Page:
To achieve this work several trips were carried out to collect A. florae samples from Suez City from October 2017 to October 2018 and the samples were identified to isolate 690 pp. DNA of the COI gene and the gene were analyzed and phylogenetic trees were constructed.

 

MATERIAL AND METHODS

 

Specimen's collection

Specimens were collected using sweep net and preserved life in plastic jars. The Egyptian population was collected from Suez through several fieldworks conducted in the city from 2017 to 2018.

DNA-extraction, Amplification, and Sequencing

DNA has been extracted from legs after grinding tissue well with digestion solution (lysis buffer) using the protocol for animal tissues of DNeasy tissue kit (QIAGEN) we extracted The DNA of bee samples in Biotechnology Research Institute lab in Suez Canal University the DNA of bee samples were extracted successfully. Concentration and purity of DNA of each sample was measured by using Nanodrop photometer. Some samples were used for the DNA extraction but 4 samples were subjected for DNA sequencing (3 samples representing the Egyptian population.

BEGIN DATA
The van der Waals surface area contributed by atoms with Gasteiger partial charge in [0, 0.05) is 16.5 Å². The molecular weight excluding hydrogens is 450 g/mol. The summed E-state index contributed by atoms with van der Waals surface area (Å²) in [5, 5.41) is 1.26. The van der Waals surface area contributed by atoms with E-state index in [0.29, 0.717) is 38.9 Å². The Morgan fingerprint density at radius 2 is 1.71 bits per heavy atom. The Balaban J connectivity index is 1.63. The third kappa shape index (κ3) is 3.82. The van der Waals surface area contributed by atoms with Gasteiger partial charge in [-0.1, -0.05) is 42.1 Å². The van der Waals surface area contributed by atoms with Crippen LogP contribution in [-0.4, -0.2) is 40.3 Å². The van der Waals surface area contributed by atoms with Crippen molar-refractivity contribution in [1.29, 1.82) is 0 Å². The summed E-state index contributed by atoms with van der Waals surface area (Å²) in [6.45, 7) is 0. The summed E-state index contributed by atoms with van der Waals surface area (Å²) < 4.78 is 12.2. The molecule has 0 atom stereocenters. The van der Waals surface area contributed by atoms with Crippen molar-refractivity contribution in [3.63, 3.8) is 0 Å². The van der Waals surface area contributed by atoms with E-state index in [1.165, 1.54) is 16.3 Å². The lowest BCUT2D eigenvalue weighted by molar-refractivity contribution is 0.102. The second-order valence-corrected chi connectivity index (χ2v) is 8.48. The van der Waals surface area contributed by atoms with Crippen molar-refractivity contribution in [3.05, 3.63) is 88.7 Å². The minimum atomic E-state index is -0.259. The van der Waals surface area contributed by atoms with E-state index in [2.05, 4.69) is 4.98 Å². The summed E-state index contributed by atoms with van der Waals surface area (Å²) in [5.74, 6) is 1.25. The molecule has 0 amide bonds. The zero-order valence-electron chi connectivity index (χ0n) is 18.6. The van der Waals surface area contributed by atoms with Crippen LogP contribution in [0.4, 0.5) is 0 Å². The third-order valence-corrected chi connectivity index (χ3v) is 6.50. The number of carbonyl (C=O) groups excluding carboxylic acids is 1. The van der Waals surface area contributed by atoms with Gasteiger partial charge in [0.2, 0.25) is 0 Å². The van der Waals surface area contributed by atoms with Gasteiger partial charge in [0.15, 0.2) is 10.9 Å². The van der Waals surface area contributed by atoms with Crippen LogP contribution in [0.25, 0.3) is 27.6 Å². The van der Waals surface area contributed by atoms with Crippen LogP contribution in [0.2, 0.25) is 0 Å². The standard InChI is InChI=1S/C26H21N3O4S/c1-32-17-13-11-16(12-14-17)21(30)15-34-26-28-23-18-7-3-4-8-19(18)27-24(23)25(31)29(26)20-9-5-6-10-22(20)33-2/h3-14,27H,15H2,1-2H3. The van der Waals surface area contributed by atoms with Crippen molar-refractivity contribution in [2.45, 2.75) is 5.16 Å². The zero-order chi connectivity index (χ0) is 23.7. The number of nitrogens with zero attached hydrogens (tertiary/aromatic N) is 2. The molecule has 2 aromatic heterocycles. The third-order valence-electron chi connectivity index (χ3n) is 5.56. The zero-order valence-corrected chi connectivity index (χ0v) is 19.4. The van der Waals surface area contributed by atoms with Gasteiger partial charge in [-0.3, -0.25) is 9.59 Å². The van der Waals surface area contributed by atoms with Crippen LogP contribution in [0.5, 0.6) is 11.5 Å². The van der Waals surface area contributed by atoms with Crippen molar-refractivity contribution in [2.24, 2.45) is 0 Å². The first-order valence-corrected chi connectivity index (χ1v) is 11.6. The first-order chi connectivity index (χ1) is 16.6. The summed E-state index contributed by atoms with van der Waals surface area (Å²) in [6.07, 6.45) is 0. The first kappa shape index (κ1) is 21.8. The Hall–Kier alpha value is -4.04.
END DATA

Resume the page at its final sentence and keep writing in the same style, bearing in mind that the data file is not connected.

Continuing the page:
The selected primers used in this study were one Forward (Barbee CAACAAATCATAAAAATATTGG, and one revers MTD9 CCCGGTAAAATTAAAATATAAACTTC, in two directions according to (Cytochrome oxidase I gene for Corbiculate bees) [15].

The total DNA obtained from each specimen was diluted to 50 ng /μl and used as template DNA.

 PCR reaction usually contains 2 primers, one binds in the forward" Orientation to target DNA sequence 5' end, and the other binds to the "reverse" orientation of the target 3' end.  Primers were obtained from Matrix Company and diluted with deionized water to become its concentration 20 pk.in PCR reactions we used 2.0 µl of DNA template in a 25 µl final volume containing 12,5 PCR buffer (MM), 1 µl each primer (20) pm. The condition for PCR was the following: initial denaturation step at 95 °C for 5 min; followed by 35Cycles   at 95 °C for 1 min, 50 °C for 1 min; and extension at 72°C for 5 min, and cooling to 4°C.